Reuse Littleborough could be forced to close as council slaps group with thousands of pounds' worth of backdated business rates - despite being granted 100% discretionary relief three years ago
Date published: 05 July 2022
Michael Bamford, founder of Reuse Littleborough
Reuse Littleborough could be forced to close, after being hit with thousands of pounds’ worth of backdated business rates by the council.
When Reuse first opened its hub in the centre of Littleborough in 2018, the local cause was granted 100% discretionary relief by Rochdale Borough Council.
This continued for the next three years until 2021 – when the group, which does not turn a profit, was slapped with a bill for £4,400 for that year, and told it must pay rates for the previous three years. With the opening of its resource centre on Newgate, the cause was told paying rates apply to both premises.
Business rates are charged on most non-domestic properties like shops and offices with a rateable value over £12,000.
Some properties are eligible for discounts from the local council on their business rates, called business rates relief. This can be in the form of small business rate relief, charitable rate relief, or hardship relief.
Charities can apply for charitable rate relief of up to 80% if a property is used for charitable purposes – councils can top this up to 100% as discretionary relief.
Councils have to power to grant discretionary relief to non-profits or voluntary organisations, or even reduce the bill with hardship relief – providing you can satisfy the local authority that you would be in financial difficulties without it and that receiving hardship relief is in the interests of local residents.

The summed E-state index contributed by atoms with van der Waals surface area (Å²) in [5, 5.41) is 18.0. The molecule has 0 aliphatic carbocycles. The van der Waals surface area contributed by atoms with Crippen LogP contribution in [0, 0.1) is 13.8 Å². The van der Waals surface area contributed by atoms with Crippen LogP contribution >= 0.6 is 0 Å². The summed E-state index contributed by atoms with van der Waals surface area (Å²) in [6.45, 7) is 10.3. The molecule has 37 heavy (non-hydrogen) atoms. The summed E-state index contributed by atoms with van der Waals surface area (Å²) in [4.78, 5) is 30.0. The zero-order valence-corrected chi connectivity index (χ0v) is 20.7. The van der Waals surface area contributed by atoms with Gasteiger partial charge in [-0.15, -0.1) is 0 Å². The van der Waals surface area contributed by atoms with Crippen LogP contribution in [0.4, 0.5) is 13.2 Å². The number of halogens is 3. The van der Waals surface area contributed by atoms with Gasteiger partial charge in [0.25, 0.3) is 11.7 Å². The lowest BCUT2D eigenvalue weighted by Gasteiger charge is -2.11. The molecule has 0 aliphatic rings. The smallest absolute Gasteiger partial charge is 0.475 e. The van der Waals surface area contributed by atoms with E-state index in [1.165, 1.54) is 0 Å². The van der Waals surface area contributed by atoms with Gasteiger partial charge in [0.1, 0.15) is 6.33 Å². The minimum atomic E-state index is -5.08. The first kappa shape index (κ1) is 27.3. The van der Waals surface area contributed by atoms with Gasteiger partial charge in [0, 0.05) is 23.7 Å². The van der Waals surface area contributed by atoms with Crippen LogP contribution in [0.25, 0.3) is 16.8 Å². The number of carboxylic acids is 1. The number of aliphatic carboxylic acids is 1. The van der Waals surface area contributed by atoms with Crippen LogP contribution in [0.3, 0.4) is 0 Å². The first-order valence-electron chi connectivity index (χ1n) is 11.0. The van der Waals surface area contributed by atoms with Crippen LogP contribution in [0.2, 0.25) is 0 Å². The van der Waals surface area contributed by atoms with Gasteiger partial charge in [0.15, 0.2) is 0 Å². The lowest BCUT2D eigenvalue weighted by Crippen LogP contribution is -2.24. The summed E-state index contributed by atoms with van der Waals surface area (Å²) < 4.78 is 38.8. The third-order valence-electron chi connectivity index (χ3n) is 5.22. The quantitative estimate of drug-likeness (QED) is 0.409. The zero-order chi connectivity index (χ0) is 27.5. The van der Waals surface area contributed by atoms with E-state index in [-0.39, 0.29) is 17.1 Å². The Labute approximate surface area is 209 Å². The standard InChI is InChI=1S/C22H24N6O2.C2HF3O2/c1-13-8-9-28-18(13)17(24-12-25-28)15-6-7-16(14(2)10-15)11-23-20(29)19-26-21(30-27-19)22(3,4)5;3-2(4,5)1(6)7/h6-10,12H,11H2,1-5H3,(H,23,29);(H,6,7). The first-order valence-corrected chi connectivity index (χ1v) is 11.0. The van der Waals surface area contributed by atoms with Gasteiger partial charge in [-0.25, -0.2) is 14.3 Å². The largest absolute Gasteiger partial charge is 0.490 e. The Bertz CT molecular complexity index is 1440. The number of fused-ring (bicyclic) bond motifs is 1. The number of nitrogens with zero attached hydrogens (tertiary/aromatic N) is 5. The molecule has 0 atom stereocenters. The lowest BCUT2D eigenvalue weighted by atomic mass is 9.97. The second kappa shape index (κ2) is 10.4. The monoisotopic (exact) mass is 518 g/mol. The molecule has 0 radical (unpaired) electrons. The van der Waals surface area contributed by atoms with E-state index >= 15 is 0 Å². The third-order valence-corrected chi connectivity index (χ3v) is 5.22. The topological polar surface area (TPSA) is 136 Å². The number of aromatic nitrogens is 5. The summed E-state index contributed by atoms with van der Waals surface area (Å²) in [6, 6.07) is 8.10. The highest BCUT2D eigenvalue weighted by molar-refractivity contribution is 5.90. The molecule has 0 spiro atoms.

The Reuse Littleborough Hub exists to provide an eco-friendly solution to prevent people from throwing perfectly usable items away. The group was originally started seven years ago after Michael Bamford noticed a discrepancy between the waste we have in our country and those in need in poorer countries. It began with with an online post, asking for donations of unwanted baby items to send to the Forever Angels Baby Home in Tanzania.
However, with the council now demanding thousands of pounds in backdated business rates from Reuse Littleborough, the cause could be forced to shut – despite, ironically, providing aid to many council support workers and employees who have had their budgets cut, or removed entirely.
The parent and child resource centre opened in June 2020, allowing social workers, health visitors, midwives and lots of others who identified a need in local families to visit the centre and pick up goods on a first-come, first served basis for their clients.
Support workers were provided with goods such as: baby and children’s clothes; shoes; toiletries; cots, prams, Moses baskets and bedding; toiletry bags for the maternity units; clothing, shoes, coats and bedding for older children; clothing and shoes for adults.
Reuse Littleborough’s founder, Michael Bamford, 70, said he is “very frustrated” over the matter.
He said: “We are in the process of closing down our resource centre on Newgate as things have not gone to plan.